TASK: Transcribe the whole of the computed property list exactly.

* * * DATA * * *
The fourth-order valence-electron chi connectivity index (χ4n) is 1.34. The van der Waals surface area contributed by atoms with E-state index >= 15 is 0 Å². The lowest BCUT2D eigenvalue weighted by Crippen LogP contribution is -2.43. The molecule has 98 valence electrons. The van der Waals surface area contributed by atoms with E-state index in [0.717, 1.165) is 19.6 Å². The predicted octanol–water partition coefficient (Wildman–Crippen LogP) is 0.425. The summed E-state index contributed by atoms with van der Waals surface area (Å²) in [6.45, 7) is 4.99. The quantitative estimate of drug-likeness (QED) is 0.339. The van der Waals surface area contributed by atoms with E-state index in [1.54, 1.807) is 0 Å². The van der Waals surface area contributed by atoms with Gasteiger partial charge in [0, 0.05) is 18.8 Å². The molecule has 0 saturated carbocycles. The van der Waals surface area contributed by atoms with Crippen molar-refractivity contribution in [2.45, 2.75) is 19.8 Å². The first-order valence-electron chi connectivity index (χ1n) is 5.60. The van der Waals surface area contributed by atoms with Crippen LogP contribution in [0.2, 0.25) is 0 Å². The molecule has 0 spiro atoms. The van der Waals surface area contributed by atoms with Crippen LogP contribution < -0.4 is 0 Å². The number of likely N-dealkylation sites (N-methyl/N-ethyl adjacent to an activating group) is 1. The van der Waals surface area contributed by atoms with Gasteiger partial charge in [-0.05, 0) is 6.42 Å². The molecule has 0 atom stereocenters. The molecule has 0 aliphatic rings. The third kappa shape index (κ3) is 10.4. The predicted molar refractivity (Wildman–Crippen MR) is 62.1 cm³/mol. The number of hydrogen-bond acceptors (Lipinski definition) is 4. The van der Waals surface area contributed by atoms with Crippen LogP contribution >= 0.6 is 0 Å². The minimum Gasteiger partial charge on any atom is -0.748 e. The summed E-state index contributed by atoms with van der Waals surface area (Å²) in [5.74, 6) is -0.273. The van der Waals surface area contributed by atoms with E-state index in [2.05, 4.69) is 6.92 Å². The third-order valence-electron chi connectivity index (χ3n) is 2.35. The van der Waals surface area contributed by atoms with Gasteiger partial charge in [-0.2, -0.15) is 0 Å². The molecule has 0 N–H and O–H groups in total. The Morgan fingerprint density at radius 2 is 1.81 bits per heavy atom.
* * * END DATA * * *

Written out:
The fourth-order valence-electron chi connectivity index (χ4n) is 1.34. The van der Waals surface area contributed by atoms with E-state index >= 15 is 0 Å². The lowest BCUT2D eigenvalue weighted by Crippen LogP contribution is -2.43. The molecule has 98 valence electrons. The van der Waals surface area contributed by atoms with E-state index in [0.717, 1.165) is 19.6 Å². The predicted octanol–water partition coefficient (Wildman–Crippen LogP) is 0.425. The summed E-state index contributed by atoms with van der Waals surface area (Å²) in [6.45, 7) is 4.99. The quantitative estimate of drug-likeness (QED) is 0.339. The van der Waals surface area contributed by atoms with E-state index in [1.54, 1.807) is 0 Å². The van der Waals surface area contributed by atoms with Gasteiger partial charge in [0, 0.05) is 18.8 Å². The molecule has 0 saturated carbocycles. The van der Waals surface area contributed by atoms with Crippen molar-refractivity contribution in [2.45, 2.75) is 19.8 Å². The first-order valence-electron chi connectivity index (χ1n) is 5.60. The van der Waals surface area contributed by atoms with Crippen LogP contribution in [0.2, 0.25) is 0 Å². The molecule has 0 spiro atoms. The van der Waals surface area contributed by atoms with Crippen LogP contribution < -0.4 is 0 Å². The number of likely N-dealkylation sites (N-methyl/N-ethyl adjacent to an activating group) is 1. The van der Waals surface area contributed by atoms with Gasteiger partial charge in [-0.05, 0) is 6.42 Å². The molecule has 0 atom stereocenters. The molecule has 0 aliphatic rings. The third kappa shape index (κ3) is 10.4. The predicted molar refractivity (Wildman–Crippen MR) is 62.1 cm³/mol. The number of hydrogen-bond acceptors (Lipinski definition) is 4. The van der Waals surface area contributed by atoms with Crippen LogP contribution >= 0.6 is 0 Å². The minimum Gasteiger partial charge on any atom is -0.748 e. The summed E-state index contributed by atoms with van der Waals surface area (Å²) in [5.74, 6) is -0.273. The van der Waals surface area contributed by atoms with E-state index in [2.05, 4.69) is 6.92 Å². The third-order valence-electron chi connectivity index (χ3n) is 2.35. The van der Waals surface area contributed by atoms with Gasteiger partial charge in [-0.2, -0.15) is 0 Å². The molecule has 0 N–H and O–H groups in total. The Morgan fingerprint density at radius 2 is 1.81 bits per heavy atom.